small gifts inside the cavern of the ribs—
‘thanks—thanks—thanks’—for the candles

lit on the table—the dried twigs—
the autumn leaves in the blue Chinese vase—
‘thanks’—for the faces—‘our faces’—in this low light.

Contemporary British Art – Jonathan Speed

Below – “Peach Light”; “Weekend Sail”; “Mediterranean Glow”; “Patricia Lake”; “After the Storm.”

This Date in Literary History: Died 24 April 2017 – Robert M. Pirsig, an American writer, philosopher, and author of “Sen and the Art of Motorcycle Maintenance: An Inquiry into Values.”

Some quotes from the work of Robert Pirsig:

“Mountains should be climbed with as little effort as possible and without desire. The reality of your own nature should determine the speed. If you become restless, speed up. If you become winded, slow down. You climb the mountain in an equilibrium between restlessness and exhaustion. Then, when you’re no longer thinking ahead, each footstep isn’t just a means to an end but a unique event in itself. To live only for some future goal is shallow. It’s the sides of the mountains which sustain life, not the top.”
“Care and Quality are internal and external aspects of the same thing. A person who sees Quality and feels it as he works is a person who cares. A person who cares about what he sees and does is a person who’s bound to have some characteristic of quality.”
“A person isn’t considered insane if there are a number of people who believe the same way. Insanity isn’t supposed to be a communicable disease. If one other person starts to believe him, or maybe two or three, then it’s a religion.”
“The past exists only in our memories, the future only in our plans. The present is our only reality.”
“The place to improve the world is first in one’s own heart and head and hands.”
“In a car you’re always in a compartment, and because you’re used to it you don’t realize that through that car window everything you see is just more TV. You’re a passive observer and it is all moving by you boringly in a frame. On a cycle the frame is gone. You’re completely in contact with it all. You’re in the scene, not just watching it anymore, and the sense of presence is overwhelming.”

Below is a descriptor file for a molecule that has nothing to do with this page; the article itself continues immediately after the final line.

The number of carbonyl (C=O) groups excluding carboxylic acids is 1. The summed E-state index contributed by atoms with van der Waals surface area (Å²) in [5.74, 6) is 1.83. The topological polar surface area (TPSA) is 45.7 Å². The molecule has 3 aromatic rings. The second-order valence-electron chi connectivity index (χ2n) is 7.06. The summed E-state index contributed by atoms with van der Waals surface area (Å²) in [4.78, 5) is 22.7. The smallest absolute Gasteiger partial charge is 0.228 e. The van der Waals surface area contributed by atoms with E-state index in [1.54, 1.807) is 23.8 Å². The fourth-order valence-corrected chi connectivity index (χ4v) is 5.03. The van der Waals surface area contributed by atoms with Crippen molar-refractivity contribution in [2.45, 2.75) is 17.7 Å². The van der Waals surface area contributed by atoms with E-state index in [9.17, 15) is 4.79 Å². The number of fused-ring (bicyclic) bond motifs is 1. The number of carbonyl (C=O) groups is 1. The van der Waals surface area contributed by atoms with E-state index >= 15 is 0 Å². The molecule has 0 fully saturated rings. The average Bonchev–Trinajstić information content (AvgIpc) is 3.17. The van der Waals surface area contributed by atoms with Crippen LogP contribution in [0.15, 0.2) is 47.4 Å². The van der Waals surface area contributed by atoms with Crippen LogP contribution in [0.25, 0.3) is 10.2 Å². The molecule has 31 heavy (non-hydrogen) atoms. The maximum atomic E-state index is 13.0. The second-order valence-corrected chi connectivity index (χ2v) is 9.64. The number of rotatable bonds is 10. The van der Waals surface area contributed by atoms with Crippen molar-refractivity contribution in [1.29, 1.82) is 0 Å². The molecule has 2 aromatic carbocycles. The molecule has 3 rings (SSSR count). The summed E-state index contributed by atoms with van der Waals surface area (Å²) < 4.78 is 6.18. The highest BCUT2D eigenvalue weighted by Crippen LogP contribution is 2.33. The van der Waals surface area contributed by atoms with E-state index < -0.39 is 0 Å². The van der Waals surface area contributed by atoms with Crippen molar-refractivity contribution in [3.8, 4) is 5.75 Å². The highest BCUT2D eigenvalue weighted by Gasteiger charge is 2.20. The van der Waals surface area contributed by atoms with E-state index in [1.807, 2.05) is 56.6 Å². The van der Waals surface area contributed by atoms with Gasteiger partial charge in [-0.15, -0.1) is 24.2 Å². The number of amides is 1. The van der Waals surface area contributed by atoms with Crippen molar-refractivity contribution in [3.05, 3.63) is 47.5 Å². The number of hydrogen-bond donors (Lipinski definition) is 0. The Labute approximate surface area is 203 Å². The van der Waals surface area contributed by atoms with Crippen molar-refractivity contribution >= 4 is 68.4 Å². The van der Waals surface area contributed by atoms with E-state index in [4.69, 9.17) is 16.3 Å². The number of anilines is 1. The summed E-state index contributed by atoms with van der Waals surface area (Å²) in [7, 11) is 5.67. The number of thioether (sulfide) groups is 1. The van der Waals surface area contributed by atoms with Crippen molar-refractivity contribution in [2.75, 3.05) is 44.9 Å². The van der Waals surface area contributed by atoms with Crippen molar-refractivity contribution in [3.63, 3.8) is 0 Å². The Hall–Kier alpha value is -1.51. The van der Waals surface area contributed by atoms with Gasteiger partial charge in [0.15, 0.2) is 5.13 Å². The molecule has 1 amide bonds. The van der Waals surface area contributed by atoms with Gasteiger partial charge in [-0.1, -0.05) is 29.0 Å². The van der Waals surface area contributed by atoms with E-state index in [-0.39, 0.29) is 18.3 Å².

“If a revolution destroys a systematic government, but the systematic patterns of thought that produced that government are left intact, then those patterns will repeat themselves in the succeeding government.”
“Other people can talk about how to expand the destiny of mankind. I just want to talk about how to fix a motorcycle. I think that what I have to say has more lasting value.”
“Unless you’re fond of hollering you don’t make great conversations on a running cycle. Instead you spend your time being aware of things and meditating on them. On sights and sounds, on the mood of the weather and things remembered, on the machine and the countryside you’re in, thinking about things at great leisure and length without being hurried and without feeling you’re losing time.”
“You are never dedicated to do something you have complete confidence in. No one is fanatically shouting that the sun is going to rise tomorrow. They know it’s going to rise tomorrow. When people are fanatically dedicated to political or religious faiths or any other kind of dogmas or goals, it’s always because these dogmas or goals are in doubt.”
“The only Zen you can find on the tops of mountains is the Zen you bring up there.”
“You look at where you’re going and where you are and it never makes sense, but then you look back at where you’ve been and a pattern seems to emerge.”

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Sentient in San Francisco – 23 April 2019

This Date in Art History: Born 23 April 1916 – Yiannis Moralis, a Greek painter.

Below – “Girl Untying Her Sandal”; “Erotic”; “Sitting Figure”; “Erotic”; “Summer”; “Pleine Lune.”

This Date in Literary History: Died 23 April 1616 – William Shakespeare, an English playwright and poet: Part I of II.

Some quotes from the work of William Shakespeare:

“What a terrible era in which idiots govern the blind.”
“Don’t waste your love on somebody, who doesn’t value it.”
“I would challenge you to a battle of wits, but I see you are unarmed!”
“Love does not see with the eyes, but with the soul.”
“Tears water our growth.”
“The empty vessel makes the loudest sound.”
“To be, or not to be, that is the question: Whether ’tis Nobler in the mind to suffer The Slings and Arrows of outrageous Fortune, Or to take Arms against a Sea of troubles, And by opposing end them: to die, to sleep No more; and by a sleep, to say we end The Heart-ache, and the thousand Natural shocks That Flesh is heir to? ‘Tis a consummation Devoutly to be wished. To die to sleep, To sleep, perchance to Dream; Aye, there’s the rub.”

Contemporary Swedish Art – Yuanyuan Liu: Part I of II.

Below – “Seascape”; “Winter light”; “morning flower”; “Flowers”; “Summer walking”; “Summer light.”